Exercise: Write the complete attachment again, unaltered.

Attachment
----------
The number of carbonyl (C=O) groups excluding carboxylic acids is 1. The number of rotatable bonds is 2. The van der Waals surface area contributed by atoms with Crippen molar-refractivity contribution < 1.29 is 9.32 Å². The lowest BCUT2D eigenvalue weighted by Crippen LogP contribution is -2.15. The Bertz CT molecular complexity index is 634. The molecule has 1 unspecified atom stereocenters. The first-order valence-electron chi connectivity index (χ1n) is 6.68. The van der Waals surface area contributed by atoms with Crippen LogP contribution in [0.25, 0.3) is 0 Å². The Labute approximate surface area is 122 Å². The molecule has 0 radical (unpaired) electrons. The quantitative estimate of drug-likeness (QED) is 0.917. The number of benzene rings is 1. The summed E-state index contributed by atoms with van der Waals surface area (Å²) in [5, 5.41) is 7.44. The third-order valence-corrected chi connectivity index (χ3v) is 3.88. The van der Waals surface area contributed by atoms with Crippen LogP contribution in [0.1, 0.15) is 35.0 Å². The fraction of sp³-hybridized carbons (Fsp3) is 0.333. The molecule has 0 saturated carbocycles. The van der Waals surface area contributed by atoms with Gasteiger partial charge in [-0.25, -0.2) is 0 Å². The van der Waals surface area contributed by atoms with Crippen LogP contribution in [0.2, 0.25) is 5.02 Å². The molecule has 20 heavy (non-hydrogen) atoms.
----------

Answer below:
The number of carbonyl (C=O) groups excluding carboxylic acids is 1. The number of rotatable bonds is 2. The van der Waals surface area contributed by atoms with Crippen molar-refractivity contribution < 1.29 is 9.32 Å². The lowest BCUT2D eigenvalue weighted by Crippen LogP contribution is -2.15. The Bertz CT molecular complexity index is 634. The molecule has 1 unspecified atom stereocenters. The first-order valence-electron chi connectivity index (χ1n) is 6.68. The van der Waals surface area contributed by atoms with Crippen LogP contribution in [0.25, 0.3) is 0 Å². The Labute approximate surface area is 122 Å². The molecule has 0 radical (unpaired) electrons. The quantitative estimate of drug-likeness (QED) is 0.917. The number of benzene rings is 1. The summed E-state index contributed by atoms with van der Waals surface area (Å²) in [5, 5.41) is 7.44. The third-order valence-corrected chi connectivity index (χ3v) is 3.88. The van der Waals surface area contributed by atoms with Crippen LogP contribution in [0.1, 0.15) is 35.0 Å². The fraction of sp³-hybridized carbons (Fsp3) is 0.333. The molecule has 0 saturated carbocycles. The van der Waals surface area contributed by atoms with Gasteiger partial charge in [-0.25, -0.2) is 0 Å². The van der Waals surface area contributed by atoms with Crippen LogP contribution in [0.2, 0.25) is 5.02 Å². The molecule has 20 heavy (non-hydrogen) atoms.